All eyes on Nyasango, Juwawo, Ndlovu for Team Zim

Chronicle (Zimbabwe) - - Sport - El­lina Mh­langa Harare Bu­reau

CAN Team Zim­babwe sal­vage some­thing at the 2016 Rio Olympic Games in Brazil, which come to a close in the South Amer­i­can coun­try to­mor­row?

Af­ter yet an­other bar­ren Games, all eyes will be fixed on the trio of Cuth­bert Nyasango, Wir­i­mai Juwawo and Par­don Ndlovu, who will take to the road in the men’s marathon, which is part of the clos­ing events to­mor­row.

The task is now left to the three long dis­tance run­ners and speak­ing from Brazil, Na­tional Ath­let­ics As­so­ci­a­tion of Zim­babwe pres­i­dent, Tendai Ta­gara, who trav­elled as the ath­let­ics team man­ager hinted that it’s not go­ing to be any easy task.

“Nyasango and Juwawo are bat­tle hard­ened cadres. They have been train­ing to­gether hence can push each other and they can stand the heat. But be­cause of the weather I can see slow times.

“Par­don is also in good shape and he will def­i­nitely do well,” said Ta­gara.

Only seven time Olympic medal­list Kirsty Coven­try and rower Micheen Thorny­croft of­fered Zim­babwe a glim­mer of hope of hav­ing a podium fin­ish.

Al­though she could not match the pace of young ath­letes in her swan­song Olympics, to her credit Coven­try bat­tled hard to reach the fi­nals of the 200m back­stroke where she came sixth.

The swim­ming icon who has won seven of Zim­babwe’s eight Olympic medals also reached the semi-fi­nals of the 100m back­stroke.

Thorny­croft, mak­ing her sec­ond ap­pear­ance at the Games, was out­stand­ing in the women’s sin­gle sculls when she bat­tled her way to the fi­nal B and was po­si­tioned 11th out of 32 ath­letes.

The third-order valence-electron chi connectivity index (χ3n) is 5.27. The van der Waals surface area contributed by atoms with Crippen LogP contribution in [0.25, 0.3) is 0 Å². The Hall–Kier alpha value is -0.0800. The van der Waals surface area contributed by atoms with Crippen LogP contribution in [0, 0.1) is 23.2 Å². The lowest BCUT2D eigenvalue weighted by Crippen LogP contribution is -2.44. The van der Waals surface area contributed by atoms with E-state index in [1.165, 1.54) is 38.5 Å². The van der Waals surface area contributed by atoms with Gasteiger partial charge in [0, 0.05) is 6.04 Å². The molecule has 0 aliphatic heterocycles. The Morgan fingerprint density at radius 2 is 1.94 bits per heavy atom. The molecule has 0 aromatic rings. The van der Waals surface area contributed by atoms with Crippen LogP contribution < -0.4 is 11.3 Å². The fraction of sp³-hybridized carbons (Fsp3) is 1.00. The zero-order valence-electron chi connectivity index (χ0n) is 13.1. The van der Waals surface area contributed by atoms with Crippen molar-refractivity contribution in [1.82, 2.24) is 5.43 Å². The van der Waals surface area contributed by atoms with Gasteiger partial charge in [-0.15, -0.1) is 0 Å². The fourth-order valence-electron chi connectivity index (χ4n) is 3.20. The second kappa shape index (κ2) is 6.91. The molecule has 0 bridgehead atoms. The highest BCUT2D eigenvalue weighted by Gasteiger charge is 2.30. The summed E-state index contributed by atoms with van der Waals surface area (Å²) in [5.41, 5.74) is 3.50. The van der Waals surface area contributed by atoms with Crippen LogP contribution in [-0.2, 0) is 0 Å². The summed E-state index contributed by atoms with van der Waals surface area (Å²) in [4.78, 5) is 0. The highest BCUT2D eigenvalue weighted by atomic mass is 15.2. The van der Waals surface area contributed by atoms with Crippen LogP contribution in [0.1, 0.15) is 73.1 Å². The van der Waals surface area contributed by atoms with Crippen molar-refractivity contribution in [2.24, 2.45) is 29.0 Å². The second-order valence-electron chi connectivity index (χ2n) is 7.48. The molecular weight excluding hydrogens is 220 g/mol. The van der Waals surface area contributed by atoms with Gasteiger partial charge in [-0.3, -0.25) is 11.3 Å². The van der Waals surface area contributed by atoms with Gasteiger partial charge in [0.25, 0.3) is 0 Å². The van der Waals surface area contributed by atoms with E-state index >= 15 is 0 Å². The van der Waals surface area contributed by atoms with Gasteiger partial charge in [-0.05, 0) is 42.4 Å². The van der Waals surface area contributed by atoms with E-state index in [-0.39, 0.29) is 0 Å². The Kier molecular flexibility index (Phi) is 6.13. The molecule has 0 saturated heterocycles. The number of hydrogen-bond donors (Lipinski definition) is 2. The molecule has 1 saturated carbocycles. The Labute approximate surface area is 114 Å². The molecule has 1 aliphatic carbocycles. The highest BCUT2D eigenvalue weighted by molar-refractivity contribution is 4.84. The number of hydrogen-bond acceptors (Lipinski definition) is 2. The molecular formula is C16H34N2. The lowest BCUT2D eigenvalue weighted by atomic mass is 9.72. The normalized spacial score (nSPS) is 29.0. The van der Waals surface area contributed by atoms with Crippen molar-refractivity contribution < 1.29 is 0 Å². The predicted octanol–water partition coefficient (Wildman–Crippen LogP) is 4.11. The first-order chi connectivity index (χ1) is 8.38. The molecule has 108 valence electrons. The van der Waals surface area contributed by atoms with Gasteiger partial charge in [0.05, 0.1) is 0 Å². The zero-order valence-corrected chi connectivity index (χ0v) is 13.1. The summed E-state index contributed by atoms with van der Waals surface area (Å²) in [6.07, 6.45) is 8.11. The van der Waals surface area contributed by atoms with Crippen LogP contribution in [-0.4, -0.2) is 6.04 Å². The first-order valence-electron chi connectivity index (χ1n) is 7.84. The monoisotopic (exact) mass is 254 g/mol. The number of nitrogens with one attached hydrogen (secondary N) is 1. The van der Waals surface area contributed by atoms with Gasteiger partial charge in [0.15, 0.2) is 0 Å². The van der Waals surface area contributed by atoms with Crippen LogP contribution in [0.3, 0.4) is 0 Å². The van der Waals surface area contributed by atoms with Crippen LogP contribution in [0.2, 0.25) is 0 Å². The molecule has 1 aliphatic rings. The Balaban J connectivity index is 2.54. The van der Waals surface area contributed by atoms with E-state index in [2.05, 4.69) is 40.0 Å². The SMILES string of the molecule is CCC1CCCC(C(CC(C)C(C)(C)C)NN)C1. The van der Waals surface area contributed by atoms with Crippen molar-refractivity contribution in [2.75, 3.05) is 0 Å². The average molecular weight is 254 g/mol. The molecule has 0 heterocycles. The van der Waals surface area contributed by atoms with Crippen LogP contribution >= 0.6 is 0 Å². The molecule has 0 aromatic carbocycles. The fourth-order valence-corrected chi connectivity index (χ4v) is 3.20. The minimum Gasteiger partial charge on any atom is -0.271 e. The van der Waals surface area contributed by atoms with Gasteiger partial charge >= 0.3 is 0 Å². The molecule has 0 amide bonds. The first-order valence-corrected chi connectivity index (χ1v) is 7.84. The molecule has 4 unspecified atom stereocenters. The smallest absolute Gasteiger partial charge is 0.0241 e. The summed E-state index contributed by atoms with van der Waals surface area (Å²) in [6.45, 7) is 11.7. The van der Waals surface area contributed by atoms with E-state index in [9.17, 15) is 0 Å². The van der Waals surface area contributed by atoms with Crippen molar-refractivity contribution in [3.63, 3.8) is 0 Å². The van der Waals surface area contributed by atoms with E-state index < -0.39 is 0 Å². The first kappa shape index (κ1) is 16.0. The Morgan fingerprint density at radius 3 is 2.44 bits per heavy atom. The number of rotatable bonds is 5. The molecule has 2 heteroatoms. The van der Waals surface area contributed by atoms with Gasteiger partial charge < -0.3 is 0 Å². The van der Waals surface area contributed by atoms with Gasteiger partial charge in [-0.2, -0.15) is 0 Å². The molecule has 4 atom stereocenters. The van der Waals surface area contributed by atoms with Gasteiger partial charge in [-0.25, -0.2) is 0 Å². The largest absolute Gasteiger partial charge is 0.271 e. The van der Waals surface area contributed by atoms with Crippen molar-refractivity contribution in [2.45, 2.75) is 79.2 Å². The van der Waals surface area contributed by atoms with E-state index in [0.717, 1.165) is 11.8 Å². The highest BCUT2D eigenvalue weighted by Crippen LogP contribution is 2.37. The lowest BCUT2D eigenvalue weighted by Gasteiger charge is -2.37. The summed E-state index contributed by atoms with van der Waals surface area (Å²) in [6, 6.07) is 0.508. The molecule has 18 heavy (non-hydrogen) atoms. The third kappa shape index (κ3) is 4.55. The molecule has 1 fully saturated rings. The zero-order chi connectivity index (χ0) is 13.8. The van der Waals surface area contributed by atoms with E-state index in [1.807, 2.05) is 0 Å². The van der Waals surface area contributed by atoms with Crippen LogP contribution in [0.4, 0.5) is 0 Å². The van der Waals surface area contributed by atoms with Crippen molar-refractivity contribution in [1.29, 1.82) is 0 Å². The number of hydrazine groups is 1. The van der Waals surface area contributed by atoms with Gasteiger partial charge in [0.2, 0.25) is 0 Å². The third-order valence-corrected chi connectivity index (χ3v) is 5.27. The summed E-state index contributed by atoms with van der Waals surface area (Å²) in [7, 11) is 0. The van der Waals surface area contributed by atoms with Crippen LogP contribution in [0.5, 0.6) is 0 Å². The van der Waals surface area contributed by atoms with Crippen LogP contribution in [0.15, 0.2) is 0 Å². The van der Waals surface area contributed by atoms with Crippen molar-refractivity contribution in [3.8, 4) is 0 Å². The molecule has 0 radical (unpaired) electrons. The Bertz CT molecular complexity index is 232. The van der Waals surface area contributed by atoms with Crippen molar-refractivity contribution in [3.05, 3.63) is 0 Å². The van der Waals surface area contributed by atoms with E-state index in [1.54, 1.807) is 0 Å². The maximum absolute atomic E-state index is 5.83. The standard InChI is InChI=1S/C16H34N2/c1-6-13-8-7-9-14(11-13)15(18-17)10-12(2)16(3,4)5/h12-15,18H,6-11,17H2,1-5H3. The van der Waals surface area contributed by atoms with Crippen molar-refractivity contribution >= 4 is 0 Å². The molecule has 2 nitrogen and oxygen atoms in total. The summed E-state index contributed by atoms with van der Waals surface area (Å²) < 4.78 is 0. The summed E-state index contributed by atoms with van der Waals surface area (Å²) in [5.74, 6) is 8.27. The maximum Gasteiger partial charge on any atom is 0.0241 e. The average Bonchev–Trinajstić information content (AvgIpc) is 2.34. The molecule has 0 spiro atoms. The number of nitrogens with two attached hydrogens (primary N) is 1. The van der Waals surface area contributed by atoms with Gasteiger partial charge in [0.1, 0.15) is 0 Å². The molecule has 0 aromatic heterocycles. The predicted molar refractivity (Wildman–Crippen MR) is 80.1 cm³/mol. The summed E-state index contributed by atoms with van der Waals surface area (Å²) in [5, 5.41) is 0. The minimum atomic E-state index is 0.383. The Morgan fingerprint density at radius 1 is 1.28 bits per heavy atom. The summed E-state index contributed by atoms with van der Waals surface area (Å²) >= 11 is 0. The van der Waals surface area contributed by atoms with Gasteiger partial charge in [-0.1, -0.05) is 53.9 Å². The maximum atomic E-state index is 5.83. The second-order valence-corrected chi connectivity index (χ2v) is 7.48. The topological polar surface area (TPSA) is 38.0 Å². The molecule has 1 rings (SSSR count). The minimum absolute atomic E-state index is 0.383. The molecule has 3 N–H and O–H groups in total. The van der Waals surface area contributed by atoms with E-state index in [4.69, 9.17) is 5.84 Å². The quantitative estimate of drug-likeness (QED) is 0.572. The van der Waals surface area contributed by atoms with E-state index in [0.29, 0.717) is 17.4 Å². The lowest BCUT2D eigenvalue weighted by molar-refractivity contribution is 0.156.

The 29-year-old rower had made it to the semi-fi­nal A/B1 but had to qual­ify for fi­nal A to be in a po­si­tion to com­pete for a podium fin­ish.

While Coven­try and Thorny­croft man­aged to go be­yond their heats, the same can­not be said for the rest of Team Zim­babwe.

The Mighty War­riors, who made their Olympic de­but were elim­i­nated in group stages when they lost all the Group F matches against Ger­many, Canada and Aus­tralia de­spite putting a spir­ited fight to the end.

Camilla Kruger com­pleted the in­di­vid­ual event in eques­trian on po­si­tion 35 on the fi­nal stand­ings out of the 45 ranked par­tic­i­pants with a to­tal score of 111.80.

An­drew Pee­bles took first po­si­tion in the men’s sin­gle sculls E fi­nal af­ter fail­ing to make di­rect qual­i­fi­ca­tion into the main fi­nals and fin­ished over­all 25.

An­other swim­mer, Sean Gunn came sec­ond in heat two of the men’s 100m freestyle in 50.87s but could not qual­ify for the semi-fi­nals. His over­all rank­ing is 48.

Gavin Suther­land was ranked 64 in archery with a score of 566 while Michael Ni­chol­son fin­ished 19th in the dou­ble trap shoot­ing with 119 points.

Ath­let­ics had six ath­letes with Gabriel Mvumvure and Ta­tenda Tsumba fight­ing for hon­ours in the men’s 100m and 200m re­spec­tively but they both could not stand the heat,

Mvumvure came sev­enth in heat five for the 100m in 10.28s while Tsumba set­tled for po­si­tion six in the 200m in 21.04s.

Fe­male long dis­tance-run­ner, Ru­tendo Nya­hora fin­ished on po­si­tion 92 in 2hrs 47mins 32sec in the women’s marathon. Com­ment­ing on ath­let­ics, Ta­gara said al­though they had ex­pected bet­ter re­sults from the three ath­letes that have so far com­pleted their events, it all goes down to re­sources.

“Ath­let­ics is about train­ing and com­pet­ing and it boils down to re­sources. We just have to have close re­la­tion­ships with our neigh­bour­ing coun­tries who are per­form­ing, a pos­i­tive at­ti­tude and 120 per­cent com­mit­ment to train­ing on our ath­letes. It takes great com­mit­ment to be at that level.

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